At approximately 10:20 p.m., Appellant appeared on the video surveillance system of Ali's Market in Terrell. Appellant entered the store, walked to the cooler, and took out a beer. He then walked to the counter where Carillo, an Ali's Market employee, was on the telephone. Appellant rummaged around in his pockets, then went outside and retrieved a gun from the car. When appellant re-entered the store, he returned to the counter, aimed the gun at Carillo, and pulled the trigger. The gun jammed, but appellant pulled the trigger a second time, fatally shooting Carillo. Appellant then took two twelve-packs of beer from the store's cooler to his car. He returned to the store and attempted to open the cash register, but was unsuccessful. Appellant then stepped over Carillo's body and took Carillo's gun and an extra magazine from a Smith & Wesson box.
This is the offense upon which appellant was indicted.
Around this same time, Terrell Police Officer Joe Hobbs heard a radio bulletin that a man suspected in earlier homicides was driving a white Ford Focus. While driving on Highway 80 in an unmarked police car, Hobbs saw a white Ford Focus outside Ali's Market. Hobbs called in the license plate number and confirmed that the Focus was the suspect's vehicle. Hobbs pulled into the parking lot and saw appellant standing by the store's counter. At this point, Hobbs was unaware that appellant had shot Carillo. Hobbs then observed appellant leave the store.
Hobbs called for backup, but before help could arrive, appellant drove away in the Focus. Hobbs followed appellant for a period of time during which appellant drove normally. However, when other officers joined Hobbs in following appellant and turned on their lights, appellant began driving erratically. Officers pursued appellant until he eventually stopped his vehicle, jumped out, and ran into a thickly-wooded area.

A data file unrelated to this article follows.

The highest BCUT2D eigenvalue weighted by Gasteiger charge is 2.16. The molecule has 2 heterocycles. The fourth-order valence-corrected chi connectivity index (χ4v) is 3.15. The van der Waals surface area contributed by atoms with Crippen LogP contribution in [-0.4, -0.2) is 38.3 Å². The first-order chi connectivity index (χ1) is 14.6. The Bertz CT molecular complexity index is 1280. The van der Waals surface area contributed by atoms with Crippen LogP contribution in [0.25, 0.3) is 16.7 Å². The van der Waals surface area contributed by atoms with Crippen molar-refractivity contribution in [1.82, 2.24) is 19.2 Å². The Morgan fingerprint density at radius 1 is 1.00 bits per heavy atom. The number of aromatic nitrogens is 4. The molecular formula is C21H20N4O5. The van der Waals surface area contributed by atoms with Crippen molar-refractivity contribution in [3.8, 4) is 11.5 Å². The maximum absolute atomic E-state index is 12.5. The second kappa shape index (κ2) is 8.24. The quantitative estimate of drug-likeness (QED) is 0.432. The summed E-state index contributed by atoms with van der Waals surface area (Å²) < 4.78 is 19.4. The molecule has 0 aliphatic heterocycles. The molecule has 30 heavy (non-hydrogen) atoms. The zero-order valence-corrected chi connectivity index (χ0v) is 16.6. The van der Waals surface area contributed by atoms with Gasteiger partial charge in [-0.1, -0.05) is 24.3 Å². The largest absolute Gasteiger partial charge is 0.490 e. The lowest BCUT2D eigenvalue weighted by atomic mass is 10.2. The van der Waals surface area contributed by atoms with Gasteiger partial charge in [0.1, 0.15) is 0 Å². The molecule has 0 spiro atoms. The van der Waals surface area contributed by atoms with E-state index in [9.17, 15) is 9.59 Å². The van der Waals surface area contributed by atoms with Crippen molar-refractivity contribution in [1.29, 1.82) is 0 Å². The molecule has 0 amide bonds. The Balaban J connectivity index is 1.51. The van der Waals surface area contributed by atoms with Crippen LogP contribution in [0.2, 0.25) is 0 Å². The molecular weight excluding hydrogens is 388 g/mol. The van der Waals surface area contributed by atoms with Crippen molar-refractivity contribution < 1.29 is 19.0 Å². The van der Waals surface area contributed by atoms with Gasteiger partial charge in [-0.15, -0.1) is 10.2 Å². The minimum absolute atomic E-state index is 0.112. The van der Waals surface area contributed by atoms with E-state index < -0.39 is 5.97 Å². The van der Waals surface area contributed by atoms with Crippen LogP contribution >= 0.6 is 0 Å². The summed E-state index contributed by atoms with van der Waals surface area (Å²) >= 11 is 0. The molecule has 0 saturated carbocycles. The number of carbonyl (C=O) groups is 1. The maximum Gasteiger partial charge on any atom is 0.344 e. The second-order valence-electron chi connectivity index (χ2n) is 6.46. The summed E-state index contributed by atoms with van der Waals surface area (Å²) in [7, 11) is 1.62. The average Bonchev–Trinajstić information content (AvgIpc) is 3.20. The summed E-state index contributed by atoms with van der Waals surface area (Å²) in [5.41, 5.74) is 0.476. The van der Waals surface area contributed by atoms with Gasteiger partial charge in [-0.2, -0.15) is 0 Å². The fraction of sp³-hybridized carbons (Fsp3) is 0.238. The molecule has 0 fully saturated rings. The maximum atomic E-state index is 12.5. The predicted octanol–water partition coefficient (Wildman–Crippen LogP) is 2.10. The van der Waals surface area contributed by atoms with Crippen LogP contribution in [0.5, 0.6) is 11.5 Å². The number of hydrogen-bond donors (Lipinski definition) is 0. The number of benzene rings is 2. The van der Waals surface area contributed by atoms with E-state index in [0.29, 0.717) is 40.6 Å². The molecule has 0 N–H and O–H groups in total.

After about two-and-a-half hours of searching, officers located appellant in a creek bed. Appellant complied with police orders and was arrested about 1:30 a.m. He was charged with and ultimately convicted of capital murder for causing the death of Carillo during the course of a robbery. The judge, after applying the jury's answers to the special issues, sentenced Appellant to death. This appeal followed. Appellant raises nine points of error on appeal.
I. Appellant's First Point of Error - Competency
In his first point of error, appellant contends that, after an initial competency trial in which he was found to be competent to stand trial, the trial court erred in failing to hold a second competency trial. We disagree.
Defense counsel filed a pre-trial motion challenging appellant's competency to stand trial. Based on this motion, the trial court held a competency trial in September 2015 and determined that appellant was competent to stand trial. In February and April 2016, counsel filed two additional pre-trial motions for an examination of appellant's competency. They later re-urged the issue of appellant's incompetency during trial when appellant elected—against counsel's advice—to testify on his own behalf. The trial court denied each of these requests for additional consideration of appellant's competency.
Appellant does not challenge the trial court's initial finding of competency. Instead, he contends that, following the initial competency trial, his mental status further deteriorated such that he was subsequently rendered incompetent. He argues that the trial judge was required to hold a second formal competency trial based on additional evidence that came to light after the original competency trial that suggested a material change in his mental status. After reviewing the relevant portions of the record, we conclude that the evidence fails to show any material change in appellant's mental status. Thus, the trial court did not abuse its discretion in declining to hold a second competency trial.
A. September 2015 Competency Trial
Five mental-health-expert witnesses testified at appellant's competency trial. Three of those witnesses (Drs. Jolie Brams, John Fabian, and Douglas Tucker) testified for the defense. One (Dr. Michael Arambula) testified for the State. The remaining expert (Dr. Michael Pittman) was court-appointed. We briefly summarize their testimony below.